Posts Tagged ‘liars’

The drops of salt water spin off the football as it speeds away from me — beautiful, tiny, silver globes of light flying up and away from the ball

I love the combination of light, and water, especially as it flies in the air off a ball. I throw the football to my daughter. We are at a hot, sandy beach in Coronado, California. We love the beach. I raised my girls at at this beach and another favorite spot in La Jolla.

We laugh, we toss the football, it flies true, the water is bright.

I like the true and flying ball tossed between two people who are extremely okay with each other. My daughter and I are. We toss it back and forth. I like it when it spins in a perfect spiral. We each throw a couple perfect passes,  NFL kinds of passes out over the bright blue waters of San Diego.

Yesterday I ran into someone who pretended that it was okay between us. It isn’t.

People do that. They lie.

I find that to be singularly unattractive. No bright drops in the air here. No good tosses. Nothing true, righteous, good. For there is nothing that can fly back and forth in nicely spinning spirals between two word tossers when there are lies in the mix.

I don’t like pretending. I don’t like what is false. I don’t like what is spun wrong. And I’m not that fond of lies. I used to be, but I’ve pretty much gotten over that.

This morning I read some of the Psalms. I love the Psalms — lots of bright drops of truth spiraling through the air here. I ran across an interesting turn of phrase in Psalm 36:2.

In their own eyes they flatter themselves
    too much to detect or hate their sin.

We do that, think too much of ourselves to detect or hate our own sin, particularly if we are hooked on  highly additive substances like pride, greed or jealousy.

Crazy! True! And damaging. Lies are always damaging, and really the most damaging lies are the ones that we believe. We don’t call them lies but instead brand them as the truth. Scary, for really the most dangerous lies are when liars that tell them think that they are telling the truth.

I know, because I do this, deceive myself. We all do — from  time-to-time which can add up to most of the time.  We think we are honest, because we  admit small negatives about ourselves once in a while, when caught, but we do so only to hide our worse offenses behind the shabby ruses of a few minor confessions.

It’s something to get past.

How? Not easily.

I actually don’t think that we can get past our own lies very often, but I have seen that life can get us past them, past the self-flattery, the pretending and the ensuing falsehoods.  But to do this, life must get tough on us, and take a couple of whacks at us, right between the eyes.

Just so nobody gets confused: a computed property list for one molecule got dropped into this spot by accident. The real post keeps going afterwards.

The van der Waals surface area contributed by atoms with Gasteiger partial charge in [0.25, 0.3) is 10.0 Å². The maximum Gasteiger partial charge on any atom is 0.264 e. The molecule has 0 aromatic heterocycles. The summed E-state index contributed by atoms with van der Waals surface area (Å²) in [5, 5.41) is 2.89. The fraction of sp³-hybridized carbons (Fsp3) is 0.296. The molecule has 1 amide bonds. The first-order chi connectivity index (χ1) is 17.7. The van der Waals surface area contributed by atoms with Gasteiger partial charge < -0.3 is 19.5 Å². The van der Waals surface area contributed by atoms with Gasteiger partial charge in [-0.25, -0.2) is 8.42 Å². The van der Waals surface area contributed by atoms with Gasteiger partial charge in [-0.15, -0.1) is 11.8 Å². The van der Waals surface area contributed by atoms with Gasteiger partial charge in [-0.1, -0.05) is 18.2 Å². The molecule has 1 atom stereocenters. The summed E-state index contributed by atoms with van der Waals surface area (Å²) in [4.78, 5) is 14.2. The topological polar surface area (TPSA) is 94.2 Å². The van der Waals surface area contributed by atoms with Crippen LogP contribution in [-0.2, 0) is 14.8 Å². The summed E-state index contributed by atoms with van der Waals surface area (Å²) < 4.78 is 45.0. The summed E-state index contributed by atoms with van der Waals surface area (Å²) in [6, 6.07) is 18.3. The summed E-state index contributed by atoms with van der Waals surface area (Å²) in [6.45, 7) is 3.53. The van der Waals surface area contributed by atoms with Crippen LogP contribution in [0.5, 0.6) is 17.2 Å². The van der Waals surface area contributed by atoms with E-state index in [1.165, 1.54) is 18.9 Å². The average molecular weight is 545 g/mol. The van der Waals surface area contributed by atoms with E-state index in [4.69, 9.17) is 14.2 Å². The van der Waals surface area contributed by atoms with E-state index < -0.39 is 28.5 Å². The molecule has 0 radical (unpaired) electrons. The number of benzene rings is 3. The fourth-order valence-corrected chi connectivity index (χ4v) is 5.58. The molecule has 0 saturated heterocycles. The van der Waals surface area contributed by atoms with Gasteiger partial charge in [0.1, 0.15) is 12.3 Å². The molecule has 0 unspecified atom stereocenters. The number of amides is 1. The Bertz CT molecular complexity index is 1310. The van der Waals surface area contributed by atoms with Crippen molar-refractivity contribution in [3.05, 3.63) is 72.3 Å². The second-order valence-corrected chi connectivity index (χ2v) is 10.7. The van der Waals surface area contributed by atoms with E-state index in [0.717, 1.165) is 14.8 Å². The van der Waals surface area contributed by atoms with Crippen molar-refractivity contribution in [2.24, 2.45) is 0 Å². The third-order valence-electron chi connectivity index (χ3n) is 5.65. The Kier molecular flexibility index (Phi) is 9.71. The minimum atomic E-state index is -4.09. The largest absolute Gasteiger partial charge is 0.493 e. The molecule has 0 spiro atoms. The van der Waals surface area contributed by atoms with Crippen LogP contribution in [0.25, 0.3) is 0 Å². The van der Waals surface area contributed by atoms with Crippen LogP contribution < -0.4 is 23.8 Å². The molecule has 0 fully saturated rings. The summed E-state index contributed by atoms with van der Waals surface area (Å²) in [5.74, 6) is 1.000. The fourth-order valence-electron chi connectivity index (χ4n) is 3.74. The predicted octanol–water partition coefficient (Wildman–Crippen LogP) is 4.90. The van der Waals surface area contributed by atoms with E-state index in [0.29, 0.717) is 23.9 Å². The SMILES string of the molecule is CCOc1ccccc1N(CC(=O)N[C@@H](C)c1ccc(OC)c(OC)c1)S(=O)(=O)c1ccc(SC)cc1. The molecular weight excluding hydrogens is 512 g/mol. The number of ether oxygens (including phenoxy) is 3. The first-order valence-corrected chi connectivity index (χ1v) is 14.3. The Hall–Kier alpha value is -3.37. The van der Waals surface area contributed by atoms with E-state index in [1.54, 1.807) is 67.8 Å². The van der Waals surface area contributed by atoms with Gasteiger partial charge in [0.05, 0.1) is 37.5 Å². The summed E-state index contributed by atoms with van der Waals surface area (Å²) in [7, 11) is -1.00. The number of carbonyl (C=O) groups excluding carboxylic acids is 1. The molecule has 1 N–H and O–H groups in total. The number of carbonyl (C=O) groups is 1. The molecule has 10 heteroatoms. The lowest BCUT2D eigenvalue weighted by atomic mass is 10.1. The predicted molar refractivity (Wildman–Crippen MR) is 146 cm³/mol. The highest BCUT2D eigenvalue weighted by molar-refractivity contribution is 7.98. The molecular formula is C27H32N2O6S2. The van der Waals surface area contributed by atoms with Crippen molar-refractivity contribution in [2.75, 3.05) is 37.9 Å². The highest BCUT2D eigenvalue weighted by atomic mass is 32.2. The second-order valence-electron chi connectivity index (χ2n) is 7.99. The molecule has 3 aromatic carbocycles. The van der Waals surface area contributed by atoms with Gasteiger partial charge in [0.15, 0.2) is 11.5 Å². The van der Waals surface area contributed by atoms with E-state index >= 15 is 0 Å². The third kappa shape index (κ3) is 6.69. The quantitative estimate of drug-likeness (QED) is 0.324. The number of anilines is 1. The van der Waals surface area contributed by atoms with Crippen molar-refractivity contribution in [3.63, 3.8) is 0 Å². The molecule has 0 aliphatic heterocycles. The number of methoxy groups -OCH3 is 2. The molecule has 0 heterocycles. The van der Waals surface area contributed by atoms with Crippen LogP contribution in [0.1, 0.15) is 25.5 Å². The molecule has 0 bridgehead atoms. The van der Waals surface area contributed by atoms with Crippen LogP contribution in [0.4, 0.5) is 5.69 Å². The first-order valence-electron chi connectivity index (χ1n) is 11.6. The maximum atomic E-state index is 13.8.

If that happens, that we get pounded, I’d recommend we take the licking, and come up asking for more.

A beating, extreme trouble in life,  has a way of potentially knocking untruth out of us, so we may, if we will, become more humble, admit our falsity and put on stronger reading glasses. Then, through the clear eyepieces of bitter experience, perhaps we will be able to detect our private, personal and oh-so-deceptive prevarications, and then out the darkness in us.

Today, I went kayaking and snorkeling along the La Jolla cliffs with my wife, Linda. Beautiful, the bright blue water, the bright blue sky. It’s what we do in my family, and have done so many times, to clear our heads from too much work and a bit of untruth, especially the untruth that the world is only violent and ugly and full of lies.

Under the water, through my goggles, I ogle some shafts of sunlight shooting down to the bottom of the sea, illuminating a brilliant orange Garibaldi set against some bright green surf grass.

Nice! Bright. Real.  Orange. True.

Coming back to the kayak, I crawl in and Linda goes out for her snorkeling.  We take turns climbing out of and back into the craft,  and then we point and laugh at each other. We are ridiculous. Trying to get back into the boat, we hitch ourselves up on our stomachs and lay across the boat sideways. We look like beached seals, stranded on plastic.

It’s bright between us. Our relationship is full of truth. We laugh. We see ourselves as we are.

Then we head back. The water flies off our paddles as we power home though the bright light and truth.